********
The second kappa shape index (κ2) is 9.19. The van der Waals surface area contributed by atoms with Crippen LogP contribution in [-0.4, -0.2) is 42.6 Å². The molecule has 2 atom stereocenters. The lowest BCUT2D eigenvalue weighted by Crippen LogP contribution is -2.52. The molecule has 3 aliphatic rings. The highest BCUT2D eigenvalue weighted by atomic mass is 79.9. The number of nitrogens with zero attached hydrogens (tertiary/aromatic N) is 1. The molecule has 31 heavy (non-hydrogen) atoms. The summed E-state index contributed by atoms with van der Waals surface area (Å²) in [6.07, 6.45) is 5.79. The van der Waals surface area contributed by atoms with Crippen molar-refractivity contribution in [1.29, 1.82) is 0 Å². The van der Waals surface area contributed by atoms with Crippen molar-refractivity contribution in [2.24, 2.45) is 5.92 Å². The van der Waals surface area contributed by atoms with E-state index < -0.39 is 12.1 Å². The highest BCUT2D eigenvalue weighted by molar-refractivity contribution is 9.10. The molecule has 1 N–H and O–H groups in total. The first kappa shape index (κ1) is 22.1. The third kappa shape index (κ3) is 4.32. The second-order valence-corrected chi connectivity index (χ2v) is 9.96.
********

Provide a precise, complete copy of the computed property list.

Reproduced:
The second kappa shape index (κ2) is 9.19. The van der Waals surface area contributed by atoms with Crippen LogP contribution in [-0.4, -0.2) is 42.6 Å². The molecule has 2 atom stereocenters. The lowest BCUT2D eigenvalue weighted by Crippen LogP contribution is -2.52. The molecule has 3 aliphatic rings. The highest BCUT2D eigenvalue weighted by atomic mass is 79.9. The number of nitrogens with zero attached hydrogens (tertiary/aromatic N) is 1. The molecule has 31 heavy (non-hydrogen) atoms. The summed E-state index contributed by atoms with van der Waals surface area (Å²) in [6.07, 6.45) is 5.79. The van der Waals surface area contributed by atoms with Crippen molar-refractivity contribution in [1.29, 1.82) is 0 Å². The van der Waals surface area contributed by atoms with Crippen molar-refractivity contribution in [2.24, 2.45) is 5.92 Å². The van der Waals surface area contributed by atoms with E-state index < -0.39 is 12.1 Å². The highest BCUT2D eigenvalue weighted by molar-refractivity contribution is 9.10. The molecule has 1 N–H and O–H groups in total. The first kappa shape index (κ1) is 22.1. The third kappa shape index (κ3) is 4.32. The second-order valence-corrected chi connectivity index (χ2v) is 9.96.